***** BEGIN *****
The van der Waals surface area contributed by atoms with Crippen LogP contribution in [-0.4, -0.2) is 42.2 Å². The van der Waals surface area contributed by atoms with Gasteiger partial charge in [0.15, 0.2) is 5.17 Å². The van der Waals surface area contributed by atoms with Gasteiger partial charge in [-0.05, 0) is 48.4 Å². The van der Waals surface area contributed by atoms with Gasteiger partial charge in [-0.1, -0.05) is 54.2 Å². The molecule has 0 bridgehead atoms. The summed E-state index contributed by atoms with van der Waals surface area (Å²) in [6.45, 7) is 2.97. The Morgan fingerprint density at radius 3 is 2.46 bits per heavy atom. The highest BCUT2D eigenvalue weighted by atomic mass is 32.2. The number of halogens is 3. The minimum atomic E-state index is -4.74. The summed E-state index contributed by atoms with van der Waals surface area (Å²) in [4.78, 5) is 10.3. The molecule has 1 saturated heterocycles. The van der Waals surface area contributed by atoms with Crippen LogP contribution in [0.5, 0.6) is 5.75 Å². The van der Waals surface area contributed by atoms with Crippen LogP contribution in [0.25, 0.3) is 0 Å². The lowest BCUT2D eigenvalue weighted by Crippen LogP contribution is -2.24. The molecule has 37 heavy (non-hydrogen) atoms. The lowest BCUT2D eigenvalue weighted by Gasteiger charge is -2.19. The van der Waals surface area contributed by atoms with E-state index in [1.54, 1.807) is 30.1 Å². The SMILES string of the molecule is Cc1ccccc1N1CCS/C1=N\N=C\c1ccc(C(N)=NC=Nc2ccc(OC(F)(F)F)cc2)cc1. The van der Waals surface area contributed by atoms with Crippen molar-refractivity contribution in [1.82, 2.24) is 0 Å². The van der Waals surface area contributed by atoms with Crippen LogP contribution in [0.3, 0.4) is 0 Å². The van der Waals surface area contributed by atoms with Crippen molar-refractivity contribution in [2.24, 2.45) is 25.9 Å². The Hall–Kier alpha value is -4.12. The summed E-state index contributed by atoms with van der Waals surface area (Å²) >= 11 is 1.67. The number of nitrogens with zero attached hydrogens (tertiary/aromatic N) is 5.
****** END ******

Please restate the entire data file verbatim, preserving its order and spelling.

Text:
The van der Waals surface area contributed by atoms with Crippen LogP contribution in [-0.4, -0.2) is 42.2 Å². The van der Waals surface area contributed by atoms with Gasteiger partial charge in [0.15, 0.2) is 5.17 Å². The van der Waals surface area contributed by atoms with Gasteiger partial charge in [-0.05, 0) is 48.4 Å². The van der Waals surface area contributed by atoms with Gasteiger partial charge in [-0.1, -0.05) is 54.2 Å². The molecule has 0 bridgehead atoms. The summed E-state index contributed by atoms with van der Waals surface area (Å²) in [6.45, 7) is 2.97. The Morgan fingerprint density at radius 3 is 2.46 bits per heavy atom. The highest BCUT2D eigenvalue weighted by atomic mass is 32.2. The number of halogens is 3. The minimum atomic E-state index is -4.74. The summed E-state index contributed by atoms with van der Waals surface area (Å²) in [4.78, 5) is 10.3. The molecule has 1 saturated heterocycles. The van der Waals surface area contributed by atoms with Crippen LogP contribution in [0.5, 0.6) is 5.75 Å². The van der Waals surface area contributed by atoms with Crippen LogP contribution in [0.25, 0.3) is 0 Å². The lowest BCUT2D eigenvalue weighted by Crippen LogP contribution is -2.24. The molecule has 37 heavy (non-hydrogen) atoms. The lowest BCUT2D eigenvalue weighted by Gasteiger charge is -2.19. The van der Waals surface area contributed by atoms with E-state index in [1.54, 1.807) is 30.1 Å². The SMILES string of the molecule is Cc1ccccc1N1CCS/C1=N\N=C\c1ccc(C(N)=NC=Nc2ccc(OC(F)(F)F)cc2)cc1. The van der Waals surface area contributed by atoms with Crippen molar-refractivity contribution in [1.82, 2.24) is 0 Å². The van der Waals surface area contributed by atoms with Crippen LogP contribution in [0.3, 0.4) is 0 Å². The van der Waals surface area contributed by atoms with Crippen molar-refractivity contribution in [2.24, 2.45) is 25.9 Å². The Hall–Kier alpha value is -4.12. The summed E-state index contributed by atoms with van der Waals surface area (Å²) >= 11 is 1.67. The number of nitrogens with zero attached hydrogens (tertiary/aromatic N) is 5.